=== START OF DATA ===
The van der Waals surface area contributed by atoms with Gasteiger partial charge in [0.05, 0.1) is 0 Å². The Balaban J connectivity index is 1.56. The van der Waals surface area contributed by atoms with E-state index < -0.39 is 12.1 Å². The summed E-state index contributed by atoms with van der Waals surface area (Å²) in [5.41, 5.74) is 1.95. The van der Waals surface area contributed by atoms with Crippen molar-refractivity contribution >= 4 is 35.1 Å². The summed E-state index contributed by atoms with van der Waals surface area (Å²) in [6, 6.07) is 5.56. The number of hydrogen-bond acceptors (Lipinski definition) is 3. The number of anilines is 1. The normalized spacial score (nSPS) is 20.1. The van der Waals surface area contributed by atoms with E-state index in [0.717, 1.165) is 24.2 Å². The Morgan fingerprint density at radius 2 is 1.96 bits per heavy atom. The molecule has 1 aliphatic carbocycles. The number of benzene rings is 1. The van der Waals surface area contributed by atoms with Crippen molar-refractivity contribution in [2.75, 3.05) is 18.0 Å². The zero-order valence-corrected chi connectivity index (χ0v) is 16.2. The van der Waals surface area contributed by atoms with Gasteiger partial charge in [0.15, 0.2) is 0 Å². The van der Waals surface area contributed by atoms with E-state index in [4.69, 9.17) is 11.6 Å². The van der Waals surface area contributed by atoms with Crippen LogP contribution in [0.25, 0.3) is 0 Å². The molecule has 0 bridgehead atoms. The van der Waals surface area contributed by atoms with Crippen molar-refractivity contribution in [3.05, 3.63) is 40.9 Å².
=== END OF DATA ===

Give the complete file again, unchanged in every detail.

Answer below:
The van der Waals surface area contributed by atoms with Gasteiger partial charge in [0.05, 0.1) is 0 Å². The Balaban J connectivity index is 1.56. The van der Waals surface area contributed by atoms with E-state index < -0.39 is 12.1 Å². The summed E-state index contributed by atoms with van der Waals surface area (Å²) in [5.41, 5.74) is 1.95. The van der Waals surface area contributed by atoms with Crippen molar-refractivity contribution >= 4 is 35.1 Å². The summed E-state index contributed by atoms with van der Waals surface area (Å²) in [6, 6.07) is 5.56. The number of hydrogen-bond acceptors (Lipinski definition) is 3. The number of anilines is 1. The normalized spacial score (nSPS) is 20.1. The van der Waals surface area contributed by atoms with E-state index in [0.717, 1.165) is 24.2 Å². The Morgan fingerprint density at radius 2 is 1.96 bits per heavy atom. The molecule has 1 aliphatic carbocycles. The number of benzene rings is 1. The van der Waals surface area contributed by atoms with Crippen molar-refractivity contribution in [2.75, 3.05) is 18.0 Å². The zero-order valence-corrected chi connectivity index (χ0v) is 16.2. The van der Waals surface area contributed by atoms with Gasteiger partial charge in [0.15, 0.2) is 0 Å². The van der Waals surface area contributed by atoms with E-state index in [4.69, 9.17) is 11.6 Å². The van der Waals surface area contributed by atoms with Crippen LogP contribution in [0.25, 0.3) is 0 Å². The molecule has 0 bridgehead atoms. The van der Waals surface area contributed by atoms with Crippen molar-refractivity contribution in [3.05, 3.63) is 40.9 Å².